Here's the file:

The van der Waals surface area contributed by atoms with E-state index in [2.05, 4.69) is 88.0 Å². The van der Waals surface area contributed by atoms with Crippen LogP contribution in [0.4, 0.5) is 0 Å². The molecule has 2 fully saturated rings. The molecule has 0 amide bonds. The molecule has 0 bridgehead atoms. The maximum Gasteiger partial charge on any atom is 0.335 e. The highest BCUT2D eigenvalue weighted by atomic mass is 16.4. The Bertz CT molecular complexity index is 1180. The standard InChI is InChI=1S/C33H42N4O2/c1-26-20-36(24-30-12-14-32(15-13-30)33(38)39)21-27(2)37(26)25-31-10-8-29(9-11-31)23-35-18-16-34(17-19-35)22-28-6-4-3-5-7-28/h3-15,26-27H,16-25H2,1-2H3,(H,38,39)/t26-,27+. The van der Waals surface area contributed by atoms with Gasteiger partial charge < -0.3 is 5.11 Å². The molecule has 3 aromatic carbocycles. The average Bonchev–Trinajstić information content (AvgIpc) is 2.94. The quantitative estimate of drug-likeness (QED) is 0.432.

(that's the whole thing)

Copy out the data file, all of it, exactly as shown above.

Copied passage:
The van der Waals surface area contributed by atoms with E-state index in [2.05, 4.69) is 88.0 Å². The van der Waals surface area contributed by atoms with Crippen LogP contribution in [0.4, 0.5) is 0 Å². The molecule has 2 fully saturated rings. The molecule has 0 amide bonds. The molecule has 0 bridgehead atoms. The maximum Gasteiger partial charge on any atom is 0.335 e. The highest BCUT2D eigenvalue weighted by atomic mass is 16.4. The Bertz CT molecular complexity index is 1180. The standard InChI is InChI=1S/C33H42N4O2/c1-26-20-36(24-30-12-14-32(15-13-30)33(38)39)21-27(2)37(26)25-31-10-8-29(9-11-31)23-35-18-16-34(17-19-35)22-28-6-4-3-5-7-28/h3-15,26-27H,16-25H2,1-2H3,(H,38,39)/t26-,27+. The van der Waals surface area contributed by atoms with Gasteiger partial charge < -0.3 is 5.11 Å². The molecule has 3 aromatic carbocycles. The average Bonchev–Trinajstić information content (AvgIpc) is 2.94. The quantitative estimate of drug-likeness (QED) is 0.432.